History of electronic engineeringElectronic engineering as a profession sprang from technological improvements in the telegraph industry in the late 19th century and the radio and the telephone industries in the early 20th century. People were attracted to radio by the technical fascination it inspired, first in receiving and then in transmitting. Many who went into broadcasting in the 1920s were only 'amateurs' in the period before World War I.
The modern discipline of electronic engineering was to a large extent born out of telephone, radio, and television equipment development and the large amount of electronic systems development during World War II of radar, sonar, communication systems, and advanced munitions and weapon systems. In the interwar years, the subject was known as radio engineering and it was only in the late 1950s that the term electronic engineering started to emerge.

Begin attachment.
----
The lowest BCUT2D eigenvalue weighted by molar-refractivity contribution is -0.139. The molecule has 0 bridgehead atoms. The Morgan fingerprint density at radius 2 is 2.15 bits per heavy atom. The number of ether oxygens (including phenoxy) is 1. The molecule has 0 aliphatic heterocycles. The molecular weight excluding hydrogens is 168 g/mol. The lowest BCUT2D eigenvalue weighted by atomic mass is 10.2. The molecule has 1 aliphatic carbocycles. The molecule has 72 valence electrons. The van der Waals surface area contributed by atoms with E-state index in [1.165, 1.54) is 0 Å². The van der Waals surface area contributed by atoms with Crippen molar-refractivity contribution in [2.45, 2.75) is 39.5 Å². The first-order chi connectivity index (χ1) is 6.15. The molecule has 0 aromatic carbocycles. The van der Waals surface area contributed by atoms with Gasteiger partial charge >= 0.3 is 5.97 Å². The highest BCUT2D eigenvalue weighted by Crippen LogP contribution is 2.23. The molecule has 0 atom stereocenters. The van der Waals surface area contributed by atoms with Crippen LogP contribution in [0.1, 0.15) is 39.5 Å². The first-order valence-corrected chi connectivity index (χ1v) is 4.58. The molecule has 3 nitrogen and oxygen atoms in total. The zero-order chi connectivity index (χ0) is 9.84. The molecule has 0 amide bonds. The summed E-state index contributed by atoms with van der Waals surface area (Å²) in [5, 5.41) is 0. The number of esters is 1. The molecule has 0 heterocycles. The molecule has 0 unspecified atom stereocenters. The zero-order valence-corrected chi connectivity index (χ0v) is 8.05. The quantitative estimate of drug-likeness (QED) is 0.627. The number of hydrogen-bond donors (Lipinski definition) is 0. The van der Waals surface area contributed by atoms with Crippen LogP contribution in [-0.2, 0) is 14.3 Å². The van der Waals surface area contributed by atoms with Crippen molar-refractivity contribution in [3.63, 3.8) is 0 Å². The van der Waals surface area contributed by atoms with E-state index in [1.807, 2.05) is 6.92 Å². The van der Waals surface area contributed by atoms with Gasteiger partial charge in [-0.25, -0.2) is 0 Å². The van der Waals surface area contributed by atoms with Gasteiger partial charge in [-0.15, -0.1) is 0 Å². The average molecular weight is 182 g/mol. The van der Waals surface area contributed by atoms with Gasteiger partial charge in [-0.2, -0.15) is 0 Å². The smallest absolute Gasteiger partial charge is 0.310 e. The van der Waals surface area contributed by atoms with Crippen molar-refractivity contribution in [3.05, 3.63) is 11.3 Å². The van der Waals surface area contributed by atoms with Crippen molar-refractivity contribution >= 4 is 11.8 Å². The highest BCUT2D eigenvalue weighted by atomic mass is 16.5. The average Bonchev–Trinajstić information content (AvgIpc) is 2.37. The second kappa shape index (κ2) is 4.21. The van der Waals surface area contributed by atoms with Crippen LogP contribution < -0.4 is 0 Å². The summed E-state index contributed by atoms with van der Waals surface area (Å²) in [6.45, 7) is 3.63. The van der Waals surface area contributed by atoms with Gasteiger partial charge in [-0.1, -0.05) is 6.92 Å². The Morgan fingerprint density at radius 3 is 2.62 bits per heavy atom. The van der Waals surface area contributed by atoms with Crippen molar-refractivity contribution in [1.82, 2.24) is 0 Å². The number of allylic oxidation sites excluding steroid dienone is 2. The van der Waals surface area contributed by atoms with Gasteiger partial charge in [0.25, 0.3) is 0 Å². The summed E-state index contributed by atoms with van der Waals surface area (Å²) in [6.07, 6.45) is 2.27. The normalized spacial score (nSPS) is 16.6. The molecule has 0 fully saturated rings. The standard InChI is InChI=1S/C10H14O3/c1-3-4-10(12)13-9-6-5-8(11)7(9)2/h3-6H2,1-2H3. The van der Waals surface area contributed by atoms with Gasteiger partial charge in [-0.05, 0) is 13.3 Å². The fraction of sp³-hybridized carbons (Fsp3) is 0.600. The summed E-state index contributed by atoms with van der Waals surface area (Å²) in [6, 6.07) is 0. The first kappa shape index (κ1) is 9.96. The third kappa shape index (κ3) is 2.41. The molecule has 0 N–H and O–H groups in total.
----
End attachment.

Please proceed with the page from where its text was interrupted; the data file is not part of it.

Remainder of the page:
The electronic laboratories (Bell Labs in the United States for instance) created and subsidized by large corporations in the industries of radio, television, and telephone equipment began churning out a series of electronic advances. In 1948, came the transistor and in 1960, the integrated circuit to revolutionize the electronic industry. In the UK, the subject of electronic engineering became distinct from electrical engineering as a university degree subject around 1960. Before this time, students of electronics and related subjects like radio and telecommunications had to enroll in the electrical engineering department of the university as no university had departments of electronics. Electrical engineering was the nearest subject with which electronic engineering could be aligned, although the similarities in subjects covered (except mathematics and electromagnetism) lasted only for the first year of the three-year course.